There were 194,000 students from China studying in the United States in 2012. One can estimate that Chinese families were investing US$7.6 billion in brainpower in the United States. Significant additional funding from Chinese state sources was also being invested, although figures are unavailable.
It seems possible to approximate the educational contributions of the various, mostly developing, countries – whose young people are studying abroad – to the economies of the host countries. While not all of these students will remain after completing their studies, the sums are significant.
In addition to direct costs, the host countries benefit from an immense amount of intellectual capital from some of the brightest young people from the developing world.
At the same time, the losses for developing countries are huge – for academe in particular, in research and teaching talent, new and innovative ideas that might have been cultivated from overseas experience, and practices in university management, among many other aspects.
Rich country strategies
Hans de Wit and Nannette Ripmeester provided an excellent summary of some of the policies aimed at increasing ‘stay rates’ through changes in immigration policy, the provision of scholarships, closer links between universities and employers and others, in an article in University World News in February.
There is wide agreement in Europe and North America that new initiatives to entice the ‘best and brightest’ of professionals from other countries, whom they educate, to stay and join the local labour force are a good idea.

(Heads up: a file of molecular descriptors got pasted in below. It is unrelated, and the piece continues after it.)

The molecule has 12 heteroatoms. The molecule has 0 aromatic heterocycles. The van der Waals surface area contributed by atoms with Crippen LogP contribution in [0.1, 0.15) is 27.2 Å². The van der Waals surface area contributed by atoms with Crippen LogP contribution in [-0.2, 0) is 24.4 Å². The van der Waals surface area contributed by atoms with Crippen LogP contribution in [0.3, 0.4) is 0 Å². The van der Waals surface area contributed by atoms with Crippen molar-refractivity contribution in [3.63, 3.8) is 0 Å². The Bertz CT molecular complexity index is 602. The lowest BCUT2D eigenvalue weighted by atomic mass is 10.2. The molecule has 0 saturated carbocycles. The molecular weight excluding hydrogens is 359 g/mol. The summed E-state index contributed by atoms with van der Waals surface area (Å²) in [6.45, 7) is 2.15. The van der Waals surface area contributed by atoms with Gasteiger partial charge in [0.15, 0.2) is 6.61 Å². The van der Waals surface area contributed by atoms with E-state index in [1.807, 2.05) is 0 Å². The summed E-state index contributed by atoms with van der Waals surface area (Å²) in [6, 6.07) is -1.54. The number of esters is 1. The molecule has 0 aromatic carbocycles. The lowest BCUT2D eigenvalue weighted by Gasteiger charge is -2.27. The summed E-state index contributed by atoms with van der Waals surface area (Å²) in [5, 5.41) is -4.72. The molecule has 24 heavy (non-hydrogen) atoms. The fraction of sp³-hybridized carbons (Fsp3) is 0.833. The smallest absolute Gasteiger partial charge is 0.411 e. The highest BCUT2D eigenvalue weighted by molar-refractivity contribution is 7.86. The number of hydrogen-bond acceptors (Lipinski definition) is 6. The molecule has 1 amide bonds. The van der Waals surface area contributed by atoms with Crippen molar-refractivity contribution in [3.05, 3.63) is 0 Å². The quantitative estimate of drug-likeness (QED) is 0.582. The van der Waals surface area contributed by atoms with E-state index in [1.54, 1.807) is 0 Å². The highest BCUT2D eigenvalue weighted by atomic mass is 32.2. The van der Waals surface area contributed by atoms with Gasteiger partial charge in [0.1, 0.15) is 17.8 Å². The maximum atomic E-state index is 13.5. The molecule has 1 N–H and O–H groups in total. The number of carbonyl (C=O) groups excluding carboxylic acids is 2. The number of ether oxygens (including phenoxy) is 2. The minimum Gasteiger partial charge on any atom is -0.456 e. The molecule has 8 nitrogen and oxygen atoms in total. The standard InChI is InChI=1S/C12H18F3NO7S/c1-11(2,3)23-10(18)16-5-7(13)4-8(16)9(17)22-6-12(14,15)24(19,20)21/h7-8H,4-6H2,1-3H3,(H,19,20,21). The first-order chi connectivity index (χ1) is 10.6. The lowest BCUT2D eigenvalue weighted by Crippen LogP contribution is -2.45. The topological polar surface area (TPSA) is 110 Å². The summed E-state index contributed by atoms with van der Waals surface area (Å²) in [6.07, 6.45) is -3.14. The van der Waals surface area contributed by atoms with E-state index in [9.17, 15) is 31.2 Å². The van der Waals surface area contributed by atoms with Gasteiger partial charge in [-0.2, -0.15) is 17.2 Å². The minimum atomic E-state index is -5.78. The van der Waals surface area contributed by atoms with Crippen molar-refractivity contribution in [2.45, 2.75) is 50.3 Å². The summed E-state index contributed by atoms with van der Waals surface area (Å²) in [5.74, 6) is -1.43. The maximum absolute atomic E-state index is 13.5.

Efforts to liberalise visa regulations, open employment opportunities, permit postgraduate work, ease degree recognition, improve cooperation between universities, governments and industry, and many other initiatives are being implemented.
Countries – such as the United Kingdom and Australia – that recently implemented more stringent immigration limits are rethinking their policies. The US National Academy of Sciences and universities advocate liberalising visa regimes, in order to make it easier for foreign graduates to remain and work in the United States.
There is absolutely no recognition of any contradiction between, for example, Millennium Development Goals, which stress the necessity for educational development in emerging nations, and policies aimed at attracting the best brains from developing countries.
African countries such as South Africa and Botswana, which have relatively advanced higher education systems and pay more attractive salaries, also lure talent from elsewhere in Africa.
The academic brain drain operates between the major ‘academic powers’ as well. Germany tries hard to attract its postdoctoral and doctoral graduates, working in the United States, back to Germany, with only limited success.
A more stable academic career structure and somewhat higher salaries in the United States are attractive, and American universities try to keep the brightest international graduates, whatever their nationality.
The complexities of a globalised world
While location still matters and the world is by no means flat when it comes to academic excellence and power, globalisation has certainly impacted on universities and academic systems worldwide. The internet has made communication and collaboration much easier.
The proportion of research and publication conducted jointly by academics in more than one country has grown dramatically at the top of the system. Distance education, joint degree programmes and branch campuses exhibit another aspect of a globalised academic world.
None of this, however, makes up for losses in personnel.
China, as a country with large numbers of academics working overseas, has instituted several programmes to lure top Chinese researchers back to China. Joint appointments have also been offered for academics in key fields, so that Chinese universities can benefit from top scholars who wish to remain abroad.